I was engaging in an interesting discussion on Google+ last week about the relevance of the not-so-humble QR code. Naturally, I began thinking about creating a blog post about these dandy little marketing gizmos.
What is a QR Code?
If you imagine someone throwing a barcode into a blender for a few seconds, then you might have something that looks a lot like a QR code. I’m not going to cover the technical side of things for this post, as I’d like to cover it in much more detail another day.
Chances are, you’ve seen them around on billboards, magazines, or even online. The picture on the right is a stunning example.
When you’re out and about, you can scan these with a mobile device – usually a smartphone – and it will pick up the relevant data.
[info]We actually featured a QR code generator here on our site.[/info]
The Discussion of Relevance
It should be noted that the benefit of a QR code is also the chink in its armour. As far as I’m aware, as of writing, no mobile devices come with QR code readers natively – users have to download an app to their device in order to scan. The main reason that ‘responsive design’ and ‘mobile friendly’ are bandied about so much these days is the ubiquity of web browsing on smartphones: they all have built in browsers.
But what else? Well, as a business, Glyvolution finds itself creating some QR codes for clients, for use in a variety of campaigns. Personally however, I have to admit that while I use them fairly extensively when marketing and testing, I almost never scan QR codes as a consumer. And I think this is somewhat of a trend. I can’t recall ever seeing someone in a public place scanning a QR code. In fact, the sight of someone doing just that would be unique enough that I would definitely remember it.
But Why Aren’t QR Codes Being Used?
Its pretty simple when you think about it.
Lets say you’re looking at a billboard; you just want the information. You don’t expect a book-worth of details, and you don’t really want to make the effort to grab your phone, find the scanning app, launch it, get the code in focus, and wait for it to process, all the while wondering if whatever the QR code is or wherever it takes you will actually have been worth the effort. Because they can represent a number of different things, its sometimes difficult to know what you’re going to get.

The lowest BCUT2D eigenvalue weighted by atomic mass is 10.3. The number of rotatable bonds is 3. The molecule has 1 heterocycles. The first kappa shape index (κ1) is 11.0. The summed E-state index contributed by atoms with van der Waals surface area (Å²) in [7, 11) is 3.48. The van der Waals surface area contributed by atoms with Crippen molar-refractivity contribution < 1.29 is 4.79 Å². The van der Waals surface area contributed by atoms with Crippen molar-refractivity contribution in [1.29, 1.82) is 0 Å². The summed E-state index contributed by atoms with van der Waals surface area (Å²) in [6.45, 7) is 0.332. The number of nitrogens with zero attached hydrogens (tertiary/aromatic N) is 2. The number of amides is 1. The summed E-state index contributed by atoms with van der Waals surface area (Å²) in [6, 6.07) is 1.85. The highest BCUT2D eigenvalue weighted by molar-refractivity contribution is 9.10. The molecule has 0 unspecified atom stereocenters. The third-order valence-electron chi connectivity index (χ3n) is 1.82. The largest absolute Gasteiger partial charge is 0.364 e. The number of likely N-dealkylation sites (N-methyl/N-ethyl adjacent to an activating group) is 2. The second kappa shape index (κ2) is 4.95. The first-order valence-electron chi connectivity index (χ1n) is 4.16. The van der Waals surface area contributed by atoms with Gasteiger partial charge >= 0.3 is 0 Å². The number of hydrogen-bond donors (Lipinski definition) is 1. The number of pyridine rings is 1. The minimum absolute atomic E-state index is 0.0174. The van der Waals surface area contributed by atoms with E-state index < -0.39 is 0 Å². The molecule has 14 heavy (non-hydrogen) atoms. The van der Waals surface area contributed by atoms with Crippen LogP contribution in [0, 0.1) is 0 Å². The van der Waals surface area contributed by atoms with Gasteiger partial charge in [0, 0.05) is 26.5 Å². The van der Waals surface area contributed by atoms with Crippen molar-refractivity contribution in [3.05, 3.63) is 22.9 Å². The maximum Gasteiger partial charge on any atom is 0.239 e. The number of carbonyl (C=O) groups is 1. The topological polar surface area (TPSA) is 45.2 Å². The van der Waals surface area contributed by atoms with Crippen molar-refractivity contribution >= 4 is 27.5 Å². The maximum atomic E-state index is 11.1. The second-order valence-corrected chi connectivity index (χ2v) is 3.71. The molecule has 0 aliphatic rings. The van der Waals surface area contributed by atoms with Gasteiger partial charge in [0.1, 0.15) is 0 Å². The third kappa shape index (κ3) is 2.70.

If you’re looking at that same billboard as a passenger in a car or public transport, you won’t even have the time to whip out your phone, much less get the app up and running.
So Why Would You Use a QR Code?
The idea behind QR codes is pretty sound: they remove the need to remember lengthy (or even shortened) URLs, or start typing away on your onscreen keyboard.
Marketeers have been making use of QR codes for years. That said, as with all marketing activities, there are good and bad examples.[box]
- Newspapers – it depends a bit on your target audience, but you can increase traffic to your website. QR codes only need to be black and white, so they’re much better than having a URL.
- Maps – quickly give out directions from the location of the QR code to your premises etc.
- Physical products – not enough room on the label for supplementary information about your widgets? No problem – direct your would-be customers to a website or short video.
- Secret stashes – rather than just directing to your site’s homepage, you can link to a ‘secret page’ with bonus content or features to reward user engagement.
- Unlockables – might seem like a fringe case, but unlocking content in Facebook or other social games is a great way to get people scanning away merrily.
- Magazines – again, it depends a bit on your target audience, but URL shortening is generally better because they’ll take up less real-estate on the page.
- Roadside billboards – we’ve already covered this, but its a nightmare to get a scan when hurtling by in a car; you’re better off with something pretty taking up the space than an ugly QR code.
- On-screen media – Using a handheld computer to scan something on the screen of another computer; if this doesn’t strike you as at least a little bit daft, just think about it for a minute.
- A clock – yes, this is actually a thing. Something silly for the end of the list.
So I wonder: do you use QR codes for your business? Can you think of some other great examples of QR code usage that you’ve seen around? Let us know in the comments.